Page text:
Minister could be suspended over undisclosed gifts

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Indy Politics

Some of the people who gave money to Peter Hain's campaign for Labour's deputy leadership were originally turned down as donors because they wanted to remain anonymous.

The disclosure to The Independent will fuel suspicions that £51,000 was channelled through a previously unknown think-tank, the Progressive Policies Forum (PPF), in the hope that the donors' names could remain secret.

Yesterday the Work and Pensions Secretary faced calls to resign as his position in the Cabinet appeared to be increasingly at risk. The Commons anti-sleaze watchdog is to investigate a complaint that he failed to disclose £103,000 of donations in the MPs' register of interests. One possible penalty is a temporary suspension from the Commons, which would inevitably force him to resign from the Cabinet.

Mr Hain published the full list of his backers on Thursday, when he released £103,000 of donations on top of the £82,000 he had disclosed previously. They included £26,000 in donations by five people and a £25,000 interest-free loan through PPF to help Mr Hain clear outstanding debts after the election.

Some of those whose money went through PPF had offered to back the Hain campaign directly during the election. But when they asked for their names to remain secret, they were turned down – only for their money to be accepted later through PPF.

The use of third parties is not illegal if the original donor is disclosed but carries unwelcome echoes of the £600,000 of secret donations given to Labour by the property developer David Abrahams, which is now being investigated by Scotland Yard.

Yesterday Hain allies denied reports that two of the donors were not told that the money they had given to PPF would be switched to the Hain campaign. But it emerged that the minister had endorsed a second company whose boss donated money to it –Mike Cuddy, managing director of the South Wales-based Cuddy Group.

Mr Hain denied any wrongdoing as he battled to save his career. He wrote to John Lyon, the Parliamentary Standards Commissioner, apologising for the delay in including the £103,000 in the MPs' register. It has now been added to it. Gordon Brown is standing by Mr Hain until after inquiries by Mr Lyon and the Electoral Commission are completed. The Prime Minister's spokesman said that he had "full confidence" in the Work and Pensions Secretary.

David Davies, a Tory backbencher, who has made a formal complaint to the Standards Commissioner, said: "I think ... it does raise questions about his continued career."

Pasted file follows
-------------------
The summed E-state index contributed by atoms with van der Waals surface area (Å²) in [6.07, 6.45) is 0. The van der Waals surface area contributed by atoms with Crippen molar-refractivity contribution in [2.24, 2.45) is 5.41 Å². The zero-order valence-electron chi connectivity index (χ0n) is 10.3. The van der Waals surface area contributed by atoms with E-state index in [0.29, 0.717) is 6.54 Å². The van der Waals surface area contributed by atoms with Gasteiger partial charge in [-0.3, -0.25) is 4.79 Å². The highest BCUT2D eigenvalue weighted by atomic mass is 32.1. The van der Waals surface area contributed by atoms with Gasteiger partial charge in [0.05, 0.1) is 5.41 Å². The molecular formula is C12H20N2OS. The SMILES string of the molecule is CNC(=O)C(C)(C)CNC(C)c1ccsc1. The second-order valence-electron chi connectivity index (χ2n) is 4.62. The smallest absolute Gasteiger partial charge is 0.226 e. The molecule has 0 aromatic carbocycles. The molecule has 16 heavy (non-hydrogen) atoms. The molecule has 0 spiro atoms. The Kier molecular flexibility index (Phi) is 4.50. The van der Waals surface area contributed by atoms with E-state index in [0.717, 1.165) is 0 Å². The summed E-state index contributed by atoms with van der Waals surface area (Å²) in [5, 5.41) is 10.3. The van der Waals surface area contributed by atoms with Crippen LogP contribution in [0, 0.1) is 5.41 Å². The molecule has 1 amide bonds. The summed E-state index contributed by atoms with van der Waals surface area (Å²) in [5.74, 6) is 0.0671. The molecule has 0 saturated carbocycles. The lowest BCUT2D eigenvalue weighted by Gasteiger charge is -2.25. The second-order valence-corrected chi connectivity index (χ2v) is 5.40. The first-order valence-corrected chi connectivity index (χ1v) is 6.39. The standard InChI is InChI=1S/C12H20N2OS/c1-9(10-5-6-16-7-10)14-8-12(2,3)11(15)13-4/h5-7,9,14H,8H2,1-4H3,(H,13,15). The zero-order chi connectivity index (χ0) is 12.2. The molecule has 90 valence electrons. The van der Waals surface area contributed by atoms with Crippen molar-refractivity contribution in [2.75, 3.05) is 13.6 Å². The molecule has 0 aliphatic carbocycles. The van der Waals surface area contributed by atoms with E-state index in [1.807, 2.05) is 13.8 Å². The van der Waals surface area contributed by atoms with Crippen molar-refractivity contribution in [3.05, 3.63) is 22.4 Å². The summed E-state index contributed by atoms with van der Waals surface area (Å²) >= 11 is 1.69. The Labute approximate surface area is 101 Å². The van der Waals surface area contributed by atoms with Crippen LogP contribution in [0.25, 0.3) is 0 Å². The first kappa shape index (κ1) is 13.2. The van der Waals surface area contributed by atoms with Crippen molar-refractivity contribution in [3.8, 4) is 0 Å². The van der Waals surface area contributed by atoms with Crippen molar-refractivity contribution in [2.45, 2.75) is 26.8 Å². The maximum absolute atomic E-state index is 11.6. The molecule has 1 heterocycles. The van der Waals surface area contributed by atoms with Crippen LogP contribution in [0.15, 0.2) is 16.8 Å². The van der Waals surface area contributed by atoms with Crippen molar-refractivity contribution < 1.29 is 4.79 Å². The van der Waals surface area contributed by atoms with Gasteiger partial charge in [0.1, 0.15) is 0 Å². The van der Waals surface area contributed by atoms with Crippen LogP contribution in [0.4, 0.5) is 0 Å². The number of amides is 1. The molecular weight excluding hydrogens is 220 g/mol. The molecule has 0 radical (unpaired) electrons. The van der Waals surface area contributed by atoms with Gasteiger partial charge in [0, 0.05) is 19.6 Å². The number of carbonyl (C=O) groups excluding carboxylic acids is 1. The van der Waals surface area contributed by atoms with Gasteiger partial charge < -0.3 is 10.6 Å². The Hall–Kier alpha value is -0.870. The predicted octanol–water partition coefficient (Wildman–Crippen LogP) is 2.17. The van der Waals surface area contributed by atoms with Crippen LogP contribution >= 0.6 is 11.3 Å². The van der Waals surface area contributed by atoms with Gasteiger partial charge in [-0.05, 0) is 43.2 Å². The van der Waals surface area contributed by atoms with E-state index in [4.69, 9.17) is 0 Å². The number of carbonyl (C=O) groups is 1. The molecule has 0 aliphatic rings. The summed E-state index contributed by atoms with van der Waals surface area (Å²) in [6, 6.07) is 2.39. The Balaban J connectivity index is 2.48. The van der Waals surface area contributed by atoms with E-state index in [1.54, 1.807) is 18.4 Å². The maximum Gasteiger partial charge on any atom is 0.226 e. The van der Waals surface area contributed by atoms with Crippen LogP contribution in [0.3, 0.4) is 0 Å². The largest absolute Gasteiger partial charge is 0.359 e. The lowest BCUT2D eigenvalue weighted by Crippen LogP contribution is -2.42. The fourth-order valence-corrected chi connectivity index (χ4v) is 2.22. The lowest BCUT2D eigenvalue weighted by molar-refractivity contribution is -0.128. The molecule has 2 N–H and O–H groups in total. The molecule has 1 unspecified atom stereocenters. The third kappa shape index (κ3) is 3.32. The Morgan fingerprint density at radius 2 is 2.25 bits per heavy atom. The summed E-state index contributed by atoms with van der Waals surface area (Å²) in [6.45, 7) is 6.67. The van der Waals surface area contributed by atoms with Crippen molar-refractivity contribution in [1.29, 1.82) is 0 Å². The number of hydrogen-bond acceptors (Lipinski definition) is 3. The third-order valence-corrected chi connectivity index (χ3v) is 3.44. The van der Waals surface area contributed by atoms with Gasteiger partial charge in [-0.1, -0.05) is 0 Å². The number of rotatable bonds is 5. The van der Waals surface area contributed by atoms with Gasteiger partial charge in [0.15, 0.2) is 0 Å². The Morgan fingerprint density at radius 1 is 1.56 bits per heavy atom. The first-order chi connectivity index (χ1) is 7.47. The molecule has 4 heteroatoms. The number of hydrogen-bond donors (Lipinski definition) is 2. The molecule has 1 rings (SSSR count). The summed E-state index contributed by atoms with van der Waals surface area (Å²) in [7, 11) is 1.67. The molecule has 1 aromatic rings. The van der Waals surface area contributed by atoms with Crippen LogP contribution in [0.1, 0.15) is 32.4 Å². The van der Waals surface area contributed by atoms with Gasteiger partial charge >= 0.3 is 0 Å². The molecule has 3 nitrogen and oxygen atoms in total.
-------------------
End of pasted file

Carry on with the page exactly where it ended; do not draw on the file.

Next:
Elfyn Llwyd, leader of Plaid Cymru at Westminster, said: "The whole thing, I think, is a total circumvention of all the rules appertaining to elections and I think that, as a cabinet minister, it will be very difficult for him to stay in office."

The solicitors Ashurst LLP, acting for Willie Nagel, a diamond dealer who gave £5,000 and an interest-free loan of £25,000 through PPF, said: "Mr Nagel donated and loaned money to PPF and had no objection that this money be used to support Peter Hain's campaign."

Jon Cruddas, the only backbencher in the deputy leadership contest, insisted that there was no question about Mr Hain's integrity, describing him as "a very straight bloke". While he said his campaign team had taken a "hard-line" approach to donations, he told GMTV's Sunday programme: "I can understand how it was difficult for him to juggle both the cabinet job and the candidate's job."

The think-tank

The surprise element in Peter Hain's disclosure is that £51,000 was channelled through a hitherto unknown think-tank, the Progressive Policies Forum (PPF). It was set up in December 2006 but has no website and there is no record of any publications or seminars. One theory among Labour MPs is that it may have been a front set up to support Hain's deputy leadership campaign.

Some £26,000 in donations and an interest-free loan of £25,000 that had been made to PPF were switched to the Hain campaign to meet unpaid bills after the contest, when Mr Hain asked PPF for help. This was done with the permission of the donors, according to Mr Hain, but at least one disputes that.

The Hain camp insists the arrangement is allowed under the Political Parties, Elections and Referendums Act 2000, which says third party donations are acceptable providing that the donor (PPF) tells the recipient (Mr Hain) it was on someone else's behalf. A PPF spokesman said: "We were supportive of Peter Hain's campaign, and we believe that had he been elected he would have advanced progressive policies."

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